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Cheap router reboot - new router answer?

Posted on 2014-04-08
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Last Modified: 2014-04-30
Hello, we have a solution that utilize a wireless router that essentially is in bridging mode, being an Accesspoint to connect wireless clients to a wired router.

We have however noticed that the wireless router sometimes cease to work properly and then a reboot is necessary. At our office the solution uses a cheap low-end D-link DIR-300, but customers with different models have also experienced similar problem, albeit they all have in common to be very cheap low-end wireless routers.

The question is whether such stability issues are known in the lower-end segment, and can be remedied by stepping up to better expansive models? What would the suggestions be?

Another idea was to schedule reboot, and Cisco  IOS routers does for instance CLI scripts that could be used for that purpose, but I would assume such wireless routers would be in a migh higher price range?

Since the routers are used in customer environments manual reboot is not a long term option.
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Question by:AndersBiro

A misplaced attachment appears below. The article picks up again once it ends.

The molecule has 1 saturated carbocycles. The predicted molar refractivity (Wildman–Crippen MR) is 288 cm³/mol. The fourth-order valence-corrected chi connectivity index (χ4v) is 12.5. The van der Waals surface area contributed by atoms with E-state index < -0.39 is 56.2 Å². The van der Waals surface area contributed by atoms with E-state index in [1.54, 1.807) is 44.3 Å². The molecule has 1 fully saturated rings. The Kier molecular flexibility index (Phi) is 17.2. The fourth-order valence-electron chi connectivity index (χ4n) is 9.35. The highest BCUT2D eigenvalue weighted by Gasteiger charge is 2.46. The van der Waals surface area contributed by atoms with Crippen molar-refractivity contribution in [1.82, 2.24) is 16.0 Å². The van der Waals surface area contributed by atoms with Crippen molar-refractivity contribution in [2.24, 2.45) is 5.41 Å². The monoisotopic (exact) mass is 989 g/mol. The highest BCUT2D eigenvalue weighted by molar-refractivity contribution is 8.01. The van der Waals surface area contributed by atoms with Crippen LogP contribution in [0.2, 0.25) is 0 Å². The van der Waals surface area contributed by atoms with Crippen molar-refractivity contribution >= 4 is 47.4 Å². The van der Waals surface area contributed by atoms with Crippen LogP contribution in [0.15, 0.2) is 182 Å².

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Kimputer earned 300 total points
ID: 39985804
To remedy it, try the official firmware updates first. Some cheap routers don't need reboots, some do. Sometimes even an expensive router needs a reboot now and then.
Scheduled reboots are not an option for the cheap versions, unless it's compatible with DD-WRT like firmware (but you'll be voiding your warranty).
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by:TimotiSt
TimotiSt earned 100 total points
ID: 39996139
Not a good-looking professional solution, but you can google "power socket timer" for some old-fashioned rebooting.
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by:skullnobrains
skullnobrains earned 100 total points
ID: 39997176
there most definitely are low end routers that don't require reboots.

as far as i know, using transparent bridging with WIFI is MUCH more prone to cause problems if someone messes with the network. you may want to give a try to router mode instead of bridging.

then maybe we can give better help if you can tell us how frequently this happens, if it correlates to huge traffic or number of users and similar information.

if it happens once a week and you are closed at night, a daily old-fashioned reboot might be a simple way to get things done. it might even be considered to be good to shutdown the router during non-office hours security-wise
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